Local governments unite against prevailing wage
As encouraged by the Franklin County Council of Governments, municipalities and school districts are adopting a resolution urging the Pennsylvania legislature to repeal the prevailing wage act, or to pass another law allowing local entities to be excluded or to adopt their own prevailing wage ordinances.
Antrim Township, the Borough of Greencastle and Greencastle-Antrim School District have addressed the issue.
Antrim adopted the resolution on July 12. Greencastle passed it Aug. 1. The school board discussed prevailing wage on Aug. 4 and will vote on the resolution Aug. 18. All of the elected officials favor getting rid of Pennsylvania Prevailing Wage Act of 1961, citing its financial burden on taxpayers, especially those who did not live in the urban areas of Philadelphia or Pittsburgh. The standard of living is much lower in rural communities, they say, which should mean more reasonable payscales for laborers on public projects.
Antrim was not sure who to send the resolution to, and decided at least to inform Sen. Rich Alloway and Rep. Todd Rock. By the July 20 meeting of COG, that joint organization also supported the grass roots effort begun by Shippensburg borough and Antrim to sway legislators. The COG chair, Franklin County commissioner Bob Ziobrowski, agreed to take the resolutions from each COG member to the politicians.
By Tuesday of this week, he had received 12 resolutions from across the county. “It would appear they are being passed without delay,” he said. “Our legislative delegation is unanimous in their opposition to the existing Prevailing Wage law. The COG action is an attempt to keep this issue on the front burner in the Pennsylvania legislature.”
The clause that most offends local officials is that if a public construction project costs more than $25,000, laborers must get paid a wage set by the Secretary of Labor and Industry rather than what is acceptable in the local markets. Those rates, union-scale, tend to add 20 to 40 percent to the cost of personnel. The boost in expenses gets passed on to the taxpayers.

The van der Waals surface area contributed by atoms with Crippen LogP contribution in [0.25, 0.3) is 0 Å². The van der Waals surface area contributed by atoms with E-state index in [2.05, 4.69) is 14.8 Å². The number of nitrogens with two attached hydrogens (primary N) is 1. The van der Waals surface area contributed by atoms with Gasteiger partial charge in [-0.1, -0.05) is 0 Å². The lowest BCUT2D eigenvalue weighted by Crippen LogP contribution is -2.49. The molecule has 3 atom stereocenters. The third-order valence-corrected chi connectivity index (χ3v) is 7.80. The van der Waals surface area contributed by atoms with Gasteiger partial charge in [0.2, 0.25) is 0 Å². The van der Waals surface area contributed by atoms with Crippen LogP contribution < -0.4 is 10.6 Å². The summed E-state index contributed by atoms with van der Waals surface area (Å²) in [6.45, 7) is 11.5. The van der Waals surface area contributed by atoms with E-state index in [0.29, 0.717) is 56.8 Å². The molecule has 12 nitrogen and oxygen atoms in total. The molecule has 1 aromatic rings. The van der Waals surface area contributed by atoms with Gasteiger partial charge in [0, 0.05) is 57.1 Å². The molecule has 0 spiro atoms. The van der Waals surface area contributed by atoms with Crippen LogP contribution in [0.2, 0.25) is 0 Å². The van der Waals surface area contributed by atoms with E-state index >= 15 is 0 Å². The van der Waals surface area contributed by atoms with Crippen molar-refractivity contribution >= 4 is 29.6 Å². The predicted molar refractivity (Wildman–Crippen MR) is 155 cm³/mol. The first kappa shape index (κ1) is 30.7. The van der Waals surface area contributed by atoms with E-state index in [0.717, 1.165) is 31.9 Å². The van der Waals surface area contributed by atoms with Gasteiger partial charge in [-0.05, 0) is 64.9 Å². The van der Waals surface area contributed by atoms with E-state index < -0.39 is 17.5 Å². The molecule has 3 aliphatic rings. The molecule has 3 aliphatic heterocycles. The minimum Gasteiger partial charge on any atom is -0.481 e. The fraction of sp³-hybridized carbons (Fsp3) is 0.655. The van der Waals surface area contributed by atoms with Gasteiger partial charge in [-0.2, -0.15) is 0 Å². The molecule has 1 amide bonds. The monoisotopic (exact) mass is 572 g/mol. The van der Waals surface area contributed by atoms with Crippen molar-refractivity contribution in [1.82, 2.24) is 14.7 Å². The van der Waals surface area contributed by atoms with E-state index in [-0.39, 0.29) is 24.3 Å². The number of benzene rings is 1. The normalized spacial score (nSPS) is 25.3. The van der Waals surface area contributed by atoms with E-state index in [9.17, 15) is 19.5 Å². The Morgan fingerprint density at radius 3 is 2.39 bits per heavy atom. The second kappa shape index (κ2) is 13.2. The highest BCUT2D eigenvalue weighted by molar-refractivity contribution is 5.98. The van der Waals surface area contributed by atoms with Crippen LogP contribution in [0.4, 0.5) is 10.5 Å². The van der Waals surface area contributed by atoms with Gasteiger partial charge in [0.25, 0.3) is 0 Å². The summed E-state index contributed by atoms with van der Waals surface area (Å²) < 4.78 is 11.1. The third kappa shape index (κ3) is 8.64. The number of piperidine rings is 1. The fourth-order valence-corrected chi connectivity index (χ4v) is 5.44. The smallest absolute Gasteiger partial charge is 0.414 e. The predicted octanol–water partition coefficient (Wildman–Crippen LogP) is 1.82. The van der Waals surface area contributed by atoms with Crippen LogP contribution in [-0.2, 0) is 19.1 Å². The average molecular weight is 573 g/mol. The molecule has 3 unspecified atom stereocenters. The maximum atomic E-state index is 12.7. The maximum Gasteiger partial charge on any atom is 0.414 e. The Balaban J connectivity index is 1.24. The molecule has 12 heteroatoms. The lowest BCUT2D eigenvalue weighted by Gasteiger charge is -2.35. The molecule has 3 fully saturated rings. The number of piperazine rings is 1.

Borough manager Kenneth Womack said more people would be put to work because municipalities could do more projects if they didn't cost so much for labor. Council president Charles Eckstine added, "Some local contractors don't bid on prevailing wage jobs because of the extra paperwork."
At the same time, school board vice president Mike Shindle said workers like to get assigned those jobs because of the higher pay. The minimum price for a project mandating prevailing wage should be raised, he stated.
"It doesn't even make sense," agreed William Thorne.
Another argument by the boards is that the discrepancy in pay for wages typical to Franklin County versus wages prevalent in Philadelphia causes tension among employees within companies, and the bosses have to try to dole out the projects equitably for morale purposes. Resolution proponents also argue that competitive bidding would result in more economical projects and that quality work is achieved through good job-specs and adequate oversight, not inflated wages.
Supervisor Fred Young III would like to see the 1961 act abolished.
The resolution urges passage of House Bill 1191 or Senate Bill 795. Both would exclude political subdivisions, and retain the current law only for the Commonwealth of Pennsylvania and its agencies. Rock and Alloway support the respective bills, which were sent to the Labor and Industry Committee in March.
Rock favors raising the threshhold for public works projects to $185,000 and to exempt school districts from prevailing wage, concepts introduced in other bills.